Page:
Adopting the procedure of Matsukura et al. , the resin was removed from the culture broth, washed several times with distilled water, then placed over a paper filter and air-dried at room temperature for 1 h. The organic products were extracted with three volumes of ethanol at a ratio of 4 ml/g resin. For quantification, a sample of the ethanolic fraction was collected and dried overnight over anhydrous sodium sulfate, and γ-valerolactone was added as an internal standard. Direct injection of the ethanolic extract was then performed by GC.
In order to determine the purity of γ-decalactone, 50 mg of concentrated γ-decalactone produced by R. aurantiaca was dissolved in 100 ml of diethyl ether and compared by GC analysis to the commercial γ-decalactone (Sigma–Aldrich).
GC analyses were performed using a 5890 series II gas chromatograph from Hewlett-Packard (Palo Alto, CA, USA) equipped with a flame ionisation detector and an Alltech AT AQUAWAX column (30 m × 0.25 mm ID, film thickness 0.25 μm). The oven temperature was held at 40°C for 2 min, raised to 250°C at a rate of 10°C/min, then fixed at 250°C for 20 min. The injector and detector temperatures were 200 and 250°C, respectively. The carrier gas, helium, was adjusted to a linear velocity of 1 ml/min and 0.5 bars. One-microlitre samples were injected into the GC apparatus.
Results and discussion
Production of γ-decalactone and 4-hydroxydecanoic acid by R. aurantiaca in a 20-l fermentor
During the biotransformation of castor oil (a source of ricinoleic acid), R. aurantiaca produced four lactones: γ-octalactone, γ-nonalactone, γ-decalactone and γ-undecalactone. Among these lactones, γ-decalactone was the most abundant . In biotransformation medium, R. aurantiaca produced both γ-decalactone and its precursor 4-hydroxydecanoic acid. Maximum γ-decalactone and 4-hydroxydecanoic acid concentrations (2 and 4.5 g/l, respectively) were obtained at a medium pH of 6.8 (data not shown).
Influence of broth pH and heating on the recovery of γ-decalactone produced by R. aurantiaca after six days of culture
pH of medium
pH 2.0 and heating at 95°C for 30 min
The lactonization of 4-hydroxydecanoic acid into γ-decalactone was enhanced by heating the culture broth at 95°C for 30 min. After six days of culture, the concentration of γ-decalactone obtained by R. aurantiaca was around 6.5 g/l (Table 2). The results obtained using the yeast R. aurantiaca in the fermentor was on the order of the concentrations usually described in patents. Consequently, the bioproduction of γ-decalactone with R. aurantiaca includes a two-step procedure, i.e. the biotransformation of castor oil into 4-hydroxydecanoic acid and the lactonization of this acid (after acidification and heating).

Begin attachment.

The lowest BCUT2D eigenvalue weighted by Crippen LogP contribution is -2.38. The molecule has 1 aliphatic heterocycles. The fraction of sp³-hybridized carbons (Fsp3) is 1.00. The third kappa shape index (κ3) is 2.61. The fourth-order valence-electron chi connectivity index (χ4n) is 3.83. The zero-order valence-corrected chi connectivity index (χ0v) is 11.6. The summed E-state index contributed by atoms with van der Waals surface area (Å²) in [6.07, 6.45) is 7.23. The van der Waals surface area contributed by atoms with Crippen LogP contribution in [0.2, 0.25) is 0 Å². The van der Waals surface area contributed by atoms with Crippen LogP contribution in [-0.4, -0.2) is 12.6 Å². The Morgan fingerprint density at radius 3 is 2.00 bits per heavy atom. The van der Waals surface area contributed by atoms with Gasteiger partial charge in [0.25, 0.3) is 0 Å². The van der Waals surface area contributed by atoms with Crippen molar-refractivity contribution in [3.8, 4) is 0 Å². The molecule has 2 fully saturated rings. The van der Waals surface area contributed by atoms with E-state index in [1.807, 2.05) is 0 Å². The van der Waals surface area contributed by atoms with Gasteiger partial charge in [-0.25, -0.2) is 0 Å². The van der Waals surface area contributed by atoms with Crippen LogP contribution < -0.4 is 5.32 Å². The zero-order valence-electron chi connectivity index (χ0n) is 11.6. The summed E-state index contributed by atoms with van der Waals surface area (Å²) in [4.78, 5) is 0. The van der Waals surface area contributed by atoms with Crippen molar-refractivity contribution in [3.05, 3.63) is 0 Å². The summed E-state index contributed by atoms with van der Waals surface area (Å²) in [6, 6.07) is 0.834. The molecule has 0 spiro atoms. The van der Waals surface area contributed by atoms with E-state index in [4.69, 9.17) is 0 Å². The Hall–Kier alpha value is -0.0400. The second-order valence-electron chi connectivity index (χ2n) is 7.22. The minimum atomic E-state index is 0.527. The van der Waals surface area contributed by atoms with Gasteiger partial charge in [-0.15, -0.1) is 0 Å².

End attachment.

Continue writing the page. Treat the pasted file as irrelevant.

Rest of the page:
γ-Decalactone was then extracted from the culture broth by adsorption on hydrophobic Macronet resins (MN-202, MN-102 and MN-100). Some aspects of the adsorption of γ-decalactone onto these three resins from aqueous media will be discussed below, before we describe their application in the production medium.
The adsorption kinetics of γ-decalactone on the three Macronet resins were studied in water with 0.6 g/l of γ-decalactone and 30 g/l of each resin. The decrease in the level of γ-decalactone in the aqueous solution was followed by analysis every 10 min until the remaining quantity of γ-decalactone reached equilibrium. The quantity adsorbed corresponded to the difference between the initial concentration and the final concentration (after the adsorption).
Initial adsorption rate of γ-decalactone on the Macronet resins (MN-202, MN-100 and MN-102) after 10 min
Resin (30 g/l)
Initial concentration of γ-decalactone (g/l)
Adsorbed quantity of γ-decalactone (g/l) after 10 min
Initial adsorption rate
0.83 × 10−3
0.33 × 10−3
1 × 10−3
Adsorption isotherms and the ratio resin/γ-decalactone
Desorption of γ-decalactone
Regeneration of the resin
The regeneration of the Macronet resins (MN-202, MN-102 and MN-100) was investigated by a batchwise method where ethanol was used to remove the adsorbed γ-decalactone (five cycles of extraction). We carried out a regeneration study of these resins by analyzing six cycles of adsorption at 25°C. The results obtained demonstrated that all of the resins can be reused at least six times. In all cases, and even after six cycles, the percentage adsorption was higher than 80%.
Adsorption of γ-decalactone produced by R. aurantiaca on Macronet resins
Studying the adsorption of γ-decalactone onto Macronet resins in water permitted us to determine the experimental conditions (adsorption time, amount of resin required to extract γ-decalactone, and volume of ethanol needed to desorb it) required for the recovery of γ-decalactone produced with R. aurantiaca from culture broth.
The adsorption of γ-decalactone produced by R. aurantiaca onto the resins was investigated. γ-Decalactone was strongly adsorbed onto all Macronet resins (from 75% for MN-102 to 85% for MN-202). Among these resins, MN-202 was the most efficient adsorbent for γ-decalactone. The percentage desorption was around 70% of the adsorbed γ-decalactone, with a purity of 80%. The level of adsorption of γ-decalactone from the culture broth of R. aurantiaca onto Macronet resins was lower than that observed in water. This difference can be attributed to the presence of castor oil and biomass in the medium, which adsorbed some of the compound. The castor oil used as substrate acts not only as a biotransformation precursor but also as a lactone extractant. However, this oily phase is progressively reduced during the process.
The adsorption of γ-decalactone onto Macronet resins is a suitable method for extracting γ-decalactone from culture broth. The usefulness of Macronet resins for industrial applications results from a number of advantages: the studied resins are not chemically reactive with the aroma compounds; they are easily regenerated; they are not expensive; and they can easily be adapted to an industrial scale. Moreover, their elution requires only small volumes of ethanol, which can also be recycled.
We thank the government of Syria for their financial support of this study.